As the night drew out, more of  the underbelly of the city became exposed.  It wasn’t long until Jack had lost count of the amount of prostitutes that he saw and had made him propositions.

 

He walked past the beacon calls of, “You wanna go out honey?”

 

“You looking for a good time baby?”

 

“Need a date for the night honey?”

 

“Come on sweet cock, everyone needs some tail on a Friday.”

That one was the funniest to Jack, he had been asked by hookers plenty of times and he always ignored them.  But this was the first time one made him laugh out loud, because what hooker would resort to calling a guy, “sweet cock?”  She must either be an amateur or desperate, or both.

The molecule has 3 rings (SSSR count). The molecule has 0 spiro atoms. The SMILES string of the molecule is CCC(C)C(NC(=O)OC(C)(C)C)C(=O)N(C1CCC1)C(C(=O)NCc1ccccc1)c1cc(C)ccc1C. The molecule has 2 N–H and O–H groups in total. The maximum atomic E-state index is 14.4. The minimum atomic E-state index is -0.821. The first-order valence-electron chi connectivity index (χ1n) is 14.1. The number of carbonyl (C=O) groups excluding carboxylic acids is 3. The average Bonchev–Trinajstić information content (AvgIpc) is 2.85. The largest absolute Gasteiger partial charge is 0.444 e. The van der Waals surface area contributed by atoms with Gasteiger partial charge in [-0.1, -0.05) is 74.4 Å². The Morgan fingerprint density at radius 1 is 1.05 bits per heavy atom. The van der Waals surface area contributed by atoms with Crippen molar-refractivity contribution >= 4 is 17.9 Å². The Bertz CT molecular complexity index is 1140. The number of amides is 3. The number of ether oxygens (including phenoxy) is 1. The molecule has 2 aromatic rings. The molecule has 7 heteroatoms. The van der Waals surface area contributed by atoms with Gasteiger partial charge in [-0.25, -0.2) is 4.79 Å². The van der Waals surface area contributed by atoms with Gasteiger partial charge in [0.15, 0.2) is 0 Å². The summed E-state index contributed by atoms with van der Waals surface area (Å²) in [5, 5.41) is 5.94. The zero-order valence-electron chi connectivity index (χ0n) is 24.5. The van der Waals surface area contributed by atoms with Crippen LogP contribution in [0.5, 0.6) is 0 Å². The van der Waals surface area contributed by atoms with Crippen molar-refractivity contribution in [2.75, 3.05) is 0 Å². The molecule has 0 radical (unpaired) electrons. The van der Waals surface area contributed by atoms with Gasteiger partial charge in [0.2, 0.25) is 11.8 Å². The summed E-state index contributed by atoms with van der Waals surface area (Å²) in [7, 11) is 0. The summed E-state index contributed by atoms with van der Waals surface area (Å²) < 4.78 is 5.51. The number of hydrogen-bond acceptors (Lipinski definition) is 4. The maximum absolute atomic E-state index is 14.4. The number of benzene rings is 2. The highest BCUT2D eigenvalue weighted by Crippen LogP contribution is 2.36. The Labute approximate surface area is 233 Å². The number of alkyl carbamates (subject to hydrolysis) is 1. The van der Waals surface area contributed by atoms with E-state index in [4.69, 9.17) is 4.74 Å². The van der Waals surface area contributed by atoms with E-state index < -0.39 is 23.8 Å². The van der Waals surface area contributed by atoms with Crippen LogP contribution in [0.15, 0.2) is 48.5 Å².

Apparently someone thought the same thing as Jack, only they didn’t think it was funny.  In fact they were out right pissed.  Behind him Jack could hear some loud guy shouting and the girl screaming and crying.

 

“BITCH!”

*Smack!

“WHAT THE FUCK KINDA LORE IS THAT? “SWEET COCK!”

*Smack!

“YOU GIVE ME ONE MOTHER FUCKING REASON WHY I SHOULDN’T FUCKING KILL YOU, YOU FUCKING UGLY ASS BITCH!?”

Jack just heard the guy go on and on, beating her while the girl was just screaming, “NO DADDY, NO PLEASE I’M SORRY DADDY!”  Jack turned around, the girl’s screams wouldn’t even phase the guy as he brought his hand up for each swooping hit.

 

Jack started having flashbacks to when he was a five year old clutching his teddy bear in his closet.  Trying to plug his ears to the sound of his mom screaming as he heard the smack of his fathers palm on her face.

 

Jack didn’t hesitate.

 

Jack ran up to the guy and clotheslined him as he ran by, the guy hit the back of his head on a fire hydrant and cut himself, deep.  While blood gushed from his skull, the girl took advantage of the moment and hid behind two trash cans.